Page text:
pain management therapy

Pain Management with Cognitive Behaviour Therapy

Chronic pain syndromes are quite common, and a lot of people suffer from them, especially as they age. Living with constant pain is frustrating for most of the patients who are affected. Pain in the musculoskeletal system can hinder an individual from fulfilling a lot of things in life. When an individual is suffering from back pain regularly and the doctors have tried all sorts of treatment to no avail, it can be quite discouraging. Such a person may only have the option of taking medication and sometimes those too may not be effective.

Psychological Therapy for Pain Management

Psychological factors play a huge role in the perception of pain, thereby, contributing to the experience of patients. An individual who has to endure agonising pain day in day out will have a poor quality of life. Such a situation may lead to depression. The inability to carry on with normal activities and hobbies may also leave someone with low self-esteem. As this state progresses, an acute pain condition starts to affect everyone around the patient. These problems go beyond the physical and that is why experts recommend cognitive behaviour therapy as one option of pain management.

Cognitive Behaviour Therapy

CBT focuses on developing coping mechanisms for chronic pain sufferers to help them deal with their situations better. With CBT, the psychologist teaches individuals how to approach and control their suffering. As much as the physical pain is still there, knowing how to brace oneself psychologically will reduce the awareness and consequently, the interference to the quality of life. CBT is about getting rid of negative thinking that is common when dealing with acute pain.

How it works

There are several ways that cognitive behavioural therapy helps an individual deal with chronic pain. It is essential for a person with chronic pain syndrome to adopt a lifestyle that helps them manage their condition. Through CBT, a psychologist will recommend better sleep patterns. Lack of sleep exhausts the body, which contributes to acute pain. Through relaxation techniques, a patient can learn how to relax and get enough sleep to keep the body re-energised. With the multidisciplinary team and with the help of nutritionist can also give advice on proper dieting. Eating right plays a big part in improving the body’s physical functioning. Lifestyle changes can also include exercise regimens to reduce the pain.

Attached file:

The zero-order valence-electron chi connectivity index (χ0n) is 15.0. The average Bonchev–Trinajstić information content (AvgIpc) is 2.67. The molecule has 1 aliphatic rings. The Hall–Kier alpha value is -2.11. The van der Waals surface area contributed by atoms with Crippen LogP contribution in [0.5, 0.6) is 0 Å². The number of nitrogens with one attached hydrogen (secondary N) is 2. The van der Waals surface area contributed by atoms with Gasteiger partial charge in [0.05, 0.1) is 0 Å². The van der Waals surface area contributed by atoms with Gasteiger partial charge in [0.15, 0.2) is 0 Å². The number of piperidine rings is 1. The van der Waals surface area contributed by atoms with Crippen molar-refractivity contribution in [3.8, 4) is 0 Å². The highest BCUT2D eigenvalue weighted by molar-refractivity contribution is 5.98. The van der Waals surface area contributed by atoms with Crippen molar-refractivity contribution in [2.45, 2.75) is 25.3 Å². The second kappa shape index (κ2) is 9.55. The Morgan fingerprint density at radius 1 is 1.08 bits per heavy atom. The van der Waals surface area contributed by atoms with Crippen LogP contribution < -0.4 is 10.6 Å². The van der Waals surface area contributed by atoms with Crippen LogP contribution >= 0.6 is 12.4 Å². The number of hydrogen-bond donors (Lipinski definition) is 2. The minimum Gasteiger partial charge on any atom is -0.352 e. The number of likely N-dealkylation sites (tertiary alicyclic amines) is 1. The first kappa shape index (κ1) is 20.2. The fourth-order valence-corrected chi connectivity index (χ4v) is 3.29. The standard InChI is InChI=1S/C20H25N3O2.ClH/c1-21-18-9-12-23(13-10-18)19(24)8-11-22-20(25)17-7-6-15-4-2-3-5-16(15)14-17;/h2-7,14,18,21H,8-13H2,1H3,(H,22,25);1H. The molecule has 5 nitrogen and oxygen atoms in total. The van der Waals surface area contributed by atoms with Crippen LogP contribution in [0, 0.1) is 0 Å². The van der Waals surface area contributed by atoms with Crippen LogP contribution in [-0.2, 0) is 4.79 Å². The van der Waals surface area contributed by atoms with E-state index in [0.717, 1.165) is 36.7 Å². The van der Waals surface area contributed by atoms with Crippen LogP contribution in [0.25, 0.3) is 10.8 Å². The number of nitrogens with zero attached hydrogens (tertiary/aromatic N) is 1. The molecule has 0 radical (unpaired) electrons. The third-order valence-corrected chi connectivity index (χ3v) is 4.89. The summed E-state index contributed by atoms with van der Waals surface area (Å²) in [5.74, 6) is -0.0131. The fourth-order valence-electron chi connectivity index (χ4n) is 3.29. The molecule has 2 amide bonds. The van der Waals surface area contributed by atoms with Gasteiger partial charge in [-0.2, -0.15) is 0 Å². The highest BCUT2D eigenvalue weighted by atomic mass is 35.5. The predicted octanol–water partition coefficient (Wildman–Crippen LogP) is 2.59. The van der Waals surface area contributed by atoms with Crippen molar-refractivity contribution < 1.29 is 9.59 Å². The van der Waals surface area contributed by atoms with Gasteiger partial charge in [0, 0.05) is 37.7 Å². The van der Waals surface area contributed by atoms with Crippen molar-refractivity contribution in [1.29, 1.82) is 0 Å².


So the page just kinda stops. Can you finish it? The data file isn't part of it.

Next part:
CBT also involves the development of skills that one can use to manage their pain. Positive and rewarding activities go a long way in helping a patient cope with pain. One of the physiological effects that chronic pain brings is that people don’t engage in certain activities because of the acute pain. By learning life skills, a patient can focus on something else other than their pain. A therapist may prescribe specific activities to help with stress, anxiety and depression.

Psychological Therapy also aims at creating a problem-solving attitude in a patient. Instead of a person lamenting over their pain and how they have no control over the situations, a psychologistconsiders alternative coping strategies. When a patient is in a position to do something about their pain, it gives them a feeling of being in control. Helplessness can be a destructive feeling and only makes the pain worse.

If you would like to talk to someone about available treatments for pain managementplease get in touch with us at the Health Psychology Clinic by telephone at 020 8144 3041 or book online by clicking below.